What’s Your Price?

My first job after graduate school was as a psychotherapist in a small town in west Texas.  I worked for a public mental health agency and we were missioned to serve all the psychological needs of the community.  We saw anyone and everyone that walked through our doors.  It was a great learning experience for me.  One of the aspects of our clinic was that our fees were based on our client’s income.  The more they earned, the more they paid.  But no one left without paying something.  The idea was that people tend not to place value on things they receive for free.  So even our poorest clients would pay something for their therapy sessions, even if it was just a dollar.  And if they didn’t keep their appointments, they would still be charged.  Very few would no-show their sessions this way.  This arrangement didn’t come close to meeting our operating expenses, but that wasn’t the point anyway.
 
After all these years, I think our assumptions about value and worth were right.  Life has taught me that people tend to not value things that come to them without a price.  When something is valuable to us, we take better care of it.  We make sure it doesn’t get damaged and, if it does, we have it repaired.  We use it for the purpose for which it was made.  We don’t let others misuse it.  Last Sunday’s Mass readings included one from the first letter of St. Paul to the church at Corinth that really brought these truths home to me:  “You were purchased at a price” (I Cor 6:19-20).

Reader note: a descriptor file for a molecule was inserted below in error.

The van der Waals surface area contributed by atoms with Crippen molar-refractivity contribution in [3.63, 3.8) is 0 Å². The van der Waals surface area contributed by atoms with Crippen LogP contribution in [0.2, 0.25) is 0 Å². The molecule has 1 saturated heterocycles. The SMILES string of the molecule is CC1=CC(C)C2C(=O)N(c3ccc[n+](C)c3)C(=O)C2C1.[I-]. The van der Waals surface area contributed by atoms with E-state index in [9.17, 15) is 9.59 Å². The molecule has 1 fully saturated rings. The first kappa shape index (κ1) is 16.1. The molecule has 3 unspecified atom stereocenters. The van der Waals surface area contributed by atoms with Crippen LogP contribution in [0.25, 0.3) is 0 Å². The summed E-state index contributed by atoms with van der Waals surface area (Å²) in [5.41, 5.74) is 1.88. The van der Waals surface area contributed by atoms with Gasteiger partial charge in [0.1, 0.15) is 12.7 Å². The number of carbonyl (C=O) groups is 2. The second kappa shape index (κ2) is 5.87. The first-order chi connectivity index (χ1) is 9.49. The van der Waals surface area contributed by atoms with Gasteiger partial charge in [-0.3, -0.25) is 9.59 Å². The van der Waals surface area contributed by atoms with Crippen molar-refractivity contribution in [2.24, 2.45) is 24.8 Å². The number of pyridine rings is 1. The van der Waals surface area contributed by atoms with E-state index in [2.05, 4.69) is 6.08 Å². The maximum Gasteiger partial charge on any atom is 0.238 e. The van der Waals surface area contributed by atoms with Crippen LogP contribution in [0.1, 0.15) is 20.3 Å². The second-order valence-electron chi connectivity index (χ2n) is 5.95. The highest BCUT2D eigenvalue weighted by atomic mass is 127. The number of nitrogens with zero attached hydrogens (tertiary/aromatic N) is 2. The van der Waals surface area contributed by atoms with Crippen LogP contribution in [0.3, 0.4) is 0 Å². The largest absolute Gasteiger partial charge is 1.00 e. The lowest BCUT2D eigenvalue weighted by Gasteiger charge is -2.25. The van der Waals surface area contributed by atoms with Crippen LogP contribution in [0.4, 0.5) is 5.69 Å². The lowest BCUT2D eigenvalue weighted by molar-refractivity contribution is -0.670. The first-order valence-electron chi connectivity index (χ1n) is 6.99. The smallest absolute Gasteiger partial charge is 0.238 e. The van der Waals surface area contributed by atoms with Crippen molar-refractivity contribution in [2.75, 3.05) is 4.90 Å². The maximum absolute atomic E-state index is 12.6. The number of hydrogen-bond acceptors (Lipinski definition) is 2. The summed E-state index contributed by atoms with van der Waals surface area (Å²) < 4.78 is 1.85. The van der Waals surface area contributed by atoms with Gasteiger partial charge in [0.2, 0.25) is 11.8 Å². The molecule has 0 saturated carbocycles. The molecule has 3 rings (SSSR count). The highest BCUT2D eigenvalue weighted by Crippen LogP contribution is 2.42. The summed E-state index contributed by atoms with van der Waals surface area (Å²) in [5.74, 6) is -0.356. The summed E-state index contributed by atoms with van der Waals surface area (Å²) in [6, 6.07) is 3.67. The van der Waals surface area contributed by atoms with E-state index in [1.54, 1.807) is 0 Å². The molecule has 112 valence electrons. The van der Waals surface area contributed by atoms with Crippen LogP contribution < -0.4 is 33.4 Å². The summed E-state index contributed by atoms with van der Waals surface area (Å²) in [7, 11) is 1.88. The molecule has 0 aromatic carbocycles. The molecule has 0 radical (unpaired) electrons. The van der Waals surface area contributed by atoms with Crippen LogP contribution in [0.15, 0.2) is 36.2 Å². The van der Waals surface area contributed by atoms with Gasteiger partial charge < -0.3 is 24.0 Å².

Thank about that for a moment.  “You were purchased at a price.”  You are so valuable that God bought you with the life of His only Son.  What would you purchase with the life of your only child? Can you even imagine that kind of love?  And yet that’s how much God loves you.  In the midst of your sinful life (in the midst of my sinful life), that’s how much God values and loves you.  He loves you more than you can understand, and with a love that is beyond your human comprehension.  Knowing this should call each of us to have a conversion in our hearts and in our lives.  We belong to the Lord.  He has claimed us as His children though the sinless blood of Christ.  All that we have, all that we are is His and His alone.  Every breath we take is a gift of His generous love.  This knowledge has big and practical consequences for us:

1.  All human life is precious and must be treated with dignity and respect from the moment of conception until natural death.
2.  Parents have a duty to raise their children in His Church, teaching them about God’s great love for them and guiding them in the way of that love.
3.  We must love one another as God loves each of us.
4.  Our bodies belong to God.  They are the temple of His love for us and should be treated with holy respect.’
5.  Every day is a gift from God and so we must spend it doing good and working for the benefit of others.
6.  No one is outside the love of God.  Even if we don’t like them, God loves them ferociously.
7.  No one is unable to be redeemed.  No matter the sin, no matter the sinner.  We are ALL the prodigal children of the Father.  By His mercy, we seek His forgiveness.  Through His grace, we are saved.
8.  God has never been closer to you than He is at this very moment.  If you’re still reading this, it’s only because God is calling to you.  He longs for your friendship because “you were purchased at a price.”  He has valued you above and beyond anything else in the universe. You are the treasure of His Sacred Heart.
 
What’s your response to this sort of overwhelming love?  How do you begin to be grateful?
 
“God loves each of us as if there were only one of us.”                                    —                                                                           St. Augustine (354AD-430AD)

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